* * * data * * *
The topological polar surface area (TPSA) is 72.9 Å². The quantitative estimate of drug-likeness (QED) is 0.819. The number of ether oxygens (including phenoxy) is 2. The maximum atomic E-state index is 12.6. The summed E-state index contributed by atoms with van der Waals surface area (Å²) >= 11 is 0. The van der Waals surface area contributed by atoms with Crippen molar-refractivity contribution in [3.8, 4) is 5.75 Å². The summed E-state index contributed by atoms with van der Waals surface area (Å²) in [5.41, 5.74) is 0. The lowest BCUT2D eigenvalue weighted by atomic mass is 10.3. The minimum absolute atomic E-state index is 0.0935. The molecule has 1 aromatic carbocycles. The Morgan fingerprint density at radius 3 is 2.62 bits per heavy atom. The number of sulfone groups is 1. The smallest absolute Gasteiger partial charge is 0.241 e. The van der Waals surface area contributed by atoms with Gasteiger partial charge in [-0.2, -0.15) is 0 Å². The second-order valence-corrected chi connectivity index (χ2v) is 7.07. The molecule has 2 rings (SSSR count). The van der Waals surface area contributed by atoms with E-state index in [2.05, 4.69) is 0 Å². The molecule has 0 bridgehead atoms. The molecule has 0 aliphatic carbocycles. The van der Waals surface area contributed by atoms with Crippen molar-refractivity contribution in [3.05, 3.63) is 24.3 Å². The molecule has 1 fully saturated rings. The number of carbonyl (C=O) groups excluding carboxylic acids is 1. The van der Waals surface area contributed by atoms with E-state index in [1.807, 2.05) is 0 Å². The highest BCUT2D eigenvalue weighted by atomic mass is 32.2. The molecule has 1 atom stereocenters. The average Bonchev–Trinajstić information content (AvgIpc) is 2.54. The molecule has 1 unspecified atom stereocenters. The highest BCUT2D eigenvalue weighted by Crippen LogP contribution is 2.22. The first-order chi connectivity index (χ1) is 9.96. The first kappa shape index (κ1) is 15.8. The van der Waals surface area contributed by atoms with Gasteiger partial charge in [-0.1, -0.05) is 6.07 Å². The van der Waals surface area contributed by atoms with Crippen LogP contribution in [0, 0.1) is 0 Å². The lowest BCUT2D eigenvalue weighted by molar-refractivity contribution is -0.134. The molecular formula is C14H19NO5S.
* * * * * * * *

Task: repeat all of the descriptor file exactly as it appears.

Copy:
The topological polar surface area (TPSA) is 72.9 Å². The quantitative estimate of drug-likeness (QED) is 0.819. The number of ether oxygens (including phenoxy) is 2. The maximum atomic E-state index is 12.6. The summed E-state index contributed by atoms with van der Waals surface area (Å²) >= 11 is 0. The van der Waals surface area contributed by atoms with Crippen molar-refractivity contribution in [3.8, 4) is 5.75 Å². The summed E-state index contributed by atoms with van der Waals surface area (Å²) in [5.41, 5.74) is 0. The lowest BCUT2D eigenvalue weighted by atomic mass is 10.3. The minimum absolute atomic E-state index is 0.0935. The molecule has 1 aromatic carbocycles. The Morgan fingerprint density at radius 3 is 2.62 bits per heavy atom. The number of sulfone groups is 1. The smallest absolute Gasteiger partial charge is 0.241 e. The van der Waals surface area contributed by atoms with Gasteiger partial charge in [-0.2, -0.15) is 0 Å². The second-order valence-corrected chi connectivity index (χ2v) is 7.07. The molecule has 2 rings (SSSR count). The van der Waals surface area contributed by atoms with E-state index in [2.05, 4.69) is 0 Å². The molecule has 0 bridgehead atoms. The molecule has 0 aliphatic carbocycles. The van der Waals surface area contributed by atoms with Crippen molar-refractivity contribution in [3.05, 3.63) is 24.3 Å². The molecule has 1 fully saturated rings. The number of carbonyl (C=O) groups excluding carboxylic acids is 1. The van der Waals surface area contributed by atoms with E-state index in [1.807, 2.05) is 0 Å². The highest BCUT2D eigenvalue weighted by atomic mass is 32.2. The molecule has 1 atom stereocenters. The average Bonchev–Trinajstić information content (AvgIpc) is 2.54. The molecule has 1 unspecified atom stereocenters. The highest BCUT2D eigenvalue weighted by Crippen LogP contribution is 2.22. The first-order chi connectivity index (χ1) is 9.96. The first kappa shape index (κ1) is 15.8. The van der Waals surface area contributed by atoms with Gasteiger partial charge in [-0.1, -0.05) is 6.07 Å². The van der Waals surface area contributed by atoms with Crippen LogP contribution in [0, 0.1) is 0 Å². The lowest BCUT2D eigenvalue weighted by molar-refractivity contribution is -0.134. The molecular formula is C14H19NO5S.